Other point, this draft law is also a buffer in front of the genocide.
Give up on the (would be) law and preserve your right to deny the genocide. (?)

Turkey will come heavily equipped in Brussels, no doubt about that.
They know also that there are a hundred points of (serious) contention, and they are working on building up a few more.
Nobody can expect them to give up everything, if they concede a little half it would be seen as a tremendous progress and everyone would be big smile.
...the bazaar arithmetics...


User currently offlineTexan From New Zealand, joined Dec 2003, 4264 posts, RR: 52
Reply 13, posted (8 years 12 months 1 hour ago) and read 1096 times:

Quoting Iakobos (Reply 8):
Excuse me Texan, but what kind of bread would that be ?

You got something wrong in the chronology, in 1915 there were no Armenian, Georgian and Azerbaijani nations.
The centre-east and east of the Turkish Empire was named "the Armenian provinces".

They were not independent nations at the time, but they had their own national boundaries from before their time in the Russian Empire and the Turkish assumption of control. Conflicts still occurred between the different peoples of the area.

Texan



"I have always imagined that Paradise will be a kind of library."
User currently offlineLTBEWR From United States of America, joined Jan 2004, 12878 posts, RR: 12
Reply 14, posted (8 years 11 months 4 weeks 1 day 23 hours ago) and read 1081 times:

There are several ads placed each year in major newspapers like the NY Times by the Armenian community in the USA to remind us of the terrible destruction of their people and the continuing ignorance by Turkey of their part in this genocide. Unfortunally, our school children in the USA don't learn much about the Amernian genocide due to it's occurance during WWI. I have read some stories of what the Armenians' went through and it was a sick and brutal situation. One can probably find balaned histories about it on the web.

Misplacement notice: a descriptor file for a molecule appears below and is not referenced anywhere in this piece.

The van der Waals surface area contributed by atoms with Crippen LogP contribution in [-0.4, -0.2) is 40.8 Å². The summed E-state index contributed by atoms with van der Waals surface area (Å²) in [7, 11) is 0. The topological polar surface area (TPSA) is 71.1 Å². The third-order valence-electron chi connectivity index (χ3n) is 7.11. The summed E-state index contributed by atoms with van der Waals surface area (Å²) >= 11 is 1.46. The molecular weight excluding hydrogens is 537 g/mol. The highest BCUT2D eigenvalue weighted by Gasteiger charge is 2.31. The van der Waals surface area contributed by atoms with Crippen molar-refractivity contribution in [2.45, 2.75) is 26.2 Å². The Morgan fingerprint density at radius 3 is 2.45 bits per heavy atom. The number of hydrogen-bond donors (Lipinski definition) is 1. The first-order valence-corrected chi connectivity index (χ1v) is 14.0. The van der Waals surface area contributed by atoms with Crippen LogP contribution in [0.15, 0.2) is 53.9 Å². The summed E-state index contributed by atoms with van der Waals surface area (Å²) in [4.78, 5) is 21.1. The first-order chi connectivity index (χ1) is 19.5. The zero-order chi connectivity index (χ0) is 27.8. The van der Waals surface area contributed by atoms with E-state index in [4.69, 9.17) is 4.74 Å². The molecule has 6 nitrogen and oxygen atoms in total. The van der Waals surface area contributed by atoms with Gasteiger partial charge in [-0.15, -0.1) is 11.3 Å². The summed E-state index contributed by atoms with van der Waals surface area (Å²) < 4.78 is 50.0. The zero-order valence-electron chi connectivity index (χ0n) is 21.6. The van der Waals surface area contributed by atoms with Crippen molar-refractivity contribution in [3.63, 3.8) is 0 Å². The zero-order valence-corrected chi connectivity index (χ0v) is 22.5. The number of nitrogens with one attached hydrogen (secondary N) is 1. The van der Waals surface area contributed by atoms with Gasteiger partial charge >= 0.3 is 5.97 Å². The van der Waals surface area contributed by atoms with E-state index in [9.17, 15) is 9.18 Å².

The Armenians had their own disporia with them going to other areas of the middle east, Europe and the USA. In the USA, many ended up in the NYC area but some have moved on to other areas of the USA as well.
As noted above, there is no doubt Turkey's continued attitude on this issue will or should complicate diplomacy and EC membership. For the USA, our leaders and diplomats try to ignore this issue as to Turkey due to their involvement with NATO, Turkey's fears of Kurdish independence, the need for Turkey to help out in the war in Iraq and to keep oil flowing in the pipelines that go through their country from Iraq and the Caspian Sea region.


User currently offlineEDKA From United Kingdom, joined Aug 2004, 316 posts, RR: 1
Reply 15, posted (8 years 11 months 4 weeks 1 day 18 hours ago) and read 1062 times:

Quoting Texan (Reply 4):

The main problem came when competing religions arose around the area. Georgia is an Orthodox Christian nation, but not Armenian Orthodox, so they do not get along very well.

Texan
your description is pretty accurate, apart from the above statement... Georgia has never been in war or even indirect confict with Armenia, there is a very large armenian community living in Georgia and as far as i'm aware there has always been mutual respect between the two countries/nations.